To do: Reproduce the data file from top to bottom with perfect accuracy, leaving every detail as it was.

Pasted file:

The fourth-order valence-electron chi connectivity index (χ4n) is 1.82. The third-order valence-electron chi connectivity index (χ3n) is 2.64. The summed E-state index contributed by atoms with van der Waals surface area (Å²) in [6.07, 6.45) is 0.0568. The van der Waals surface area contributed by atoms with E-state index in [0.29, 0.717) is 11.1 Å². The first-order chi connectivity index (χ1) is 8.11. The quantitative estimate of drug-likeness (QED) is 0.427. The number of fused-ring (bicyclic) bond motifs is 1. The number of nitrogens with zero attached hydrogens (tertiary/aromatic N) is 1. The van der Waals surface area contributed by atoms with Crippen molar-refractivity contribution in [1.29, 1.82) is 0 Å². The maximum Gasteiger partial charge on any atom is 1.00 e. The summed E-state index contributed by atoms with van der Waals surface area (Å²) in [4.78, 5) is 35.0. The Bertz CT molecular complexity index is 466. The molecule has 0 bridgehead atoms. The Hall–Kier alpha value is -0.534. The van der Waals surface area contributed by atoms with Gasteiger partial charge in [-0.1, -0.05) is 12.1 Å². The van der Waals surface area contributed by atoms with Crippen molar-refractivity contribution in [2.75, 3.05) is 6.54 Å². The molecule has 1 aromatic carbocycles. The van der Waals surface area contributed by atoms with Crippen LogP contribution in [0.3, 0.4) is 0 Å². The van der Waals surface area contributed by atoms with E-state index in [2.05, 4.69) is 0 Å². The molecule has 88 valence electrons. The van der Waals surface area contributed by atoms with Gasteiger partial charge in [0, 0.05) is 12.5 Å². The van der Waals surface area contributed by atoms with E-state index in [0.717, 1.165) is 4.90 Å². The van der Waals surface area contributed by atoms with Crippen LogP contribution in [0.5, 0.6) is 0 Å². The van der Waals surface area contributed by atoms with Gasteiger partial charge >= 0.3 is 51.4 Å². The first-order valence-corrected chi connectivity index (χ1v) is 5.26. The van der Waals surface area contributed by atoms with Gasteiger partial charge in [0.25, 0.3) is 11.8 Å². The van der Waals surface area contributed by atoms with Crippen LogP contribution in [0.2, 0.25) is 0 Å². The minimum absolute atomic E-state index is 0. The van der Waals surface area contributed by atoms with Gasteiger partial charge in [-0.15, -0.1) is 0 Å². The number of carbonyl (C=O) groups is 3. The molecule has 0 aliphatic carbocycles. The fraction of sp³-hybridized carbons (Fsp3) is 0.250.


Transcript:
The fourth-order valence-electron chi connectivity index (χ4n) is 1.82. The third-order valence-electron chi connectivity index (χ3n) is 2.64. The summed E-state index contributed by atoms with van der Waals surface area (Å²) in [6.07, 6.45) is 0.0568. The van der Waals surface area contributed by atoms with E-state index in [0.29, 0.717) is 11.1 Å². The first-order chi connectivity index (χ1) is 8.11. The quantitative estimate of drug-likeness (QED) is 0.427. The number of fused-ring (bicyclic) bond motifs is 1. The number of nitrogens with zero attached hydrogens (tertiary/aromatic N) is 1. The van der Waals surface area contributed by atoms with Crippen molar-refractivity contribution in [1.29, 1.82) is 0 Å². The maximum Gasteiger partial charge on any atom is 1.00 e. The summed E-state index contributed by atoms with van der Waals surface area (Å²) in [4.78, 5) is 35.0. The Bertz CT molecular complexity index is 466. The molecule has 0 bridgehead atoms. The Hall–Kier alpha value is -0.534. The van der Waals surface area contributed by atoms with Gasteiger partial charge in [-0.1, -0.05) is 12.1 Å². The van der Waals surface area contributed by atoms with Crippen molar-refractivity contribution in [2.75, 3.05) is 6.54 Å². The molecule has 1 aromatic carbocycles. The van der Waals surface area contributed by atoms with Crippen LogP contribution in [0.3, 0.4) is 0 Å². The van der Waals surface area contributed by atoms with E-state index in [2.05, 4.69) is 0 Å². The molecule has 88 valence electrons. The van der Waals surface area contributed by atoms with Gasteiger partial charge in [0, 0.05) is 12.5 Å². The van der Waals surface area contributed by atoms with E-state index in [0.717, 1.165) is 4.90 Å². The van der Waals surface area contributed by atoms with Crippen LogP contribution in [0.5, 0.6) is 0 Å². The van der Waals surface area contributed by atoms with Gasteiger partial charge >= 0.3 is 51.4 Å². The first-order valence-corrected chi connectivity index (χ1v) is 5.26. The van der Waals surface area contributed by atoms with Gasteiger partial charge in [0.25, 0.3) is 11.8 Å². The van der Waals surface area contributed by atoms with Crippen LogP contribution in [0.2, 0.25) is 0 Å². The minimum absolute atomic E-state index is 0. The van der Waals surface area contributed by atoms with Gasteiger partial charge in [-0.15, -0.1) is 0 Å². The number of carbonyl (C=O) groups is 3. The molecule has 0 aliphatic carbocycles. The fraction of sp³-hybridized carbons (Fsp3) is 0.250.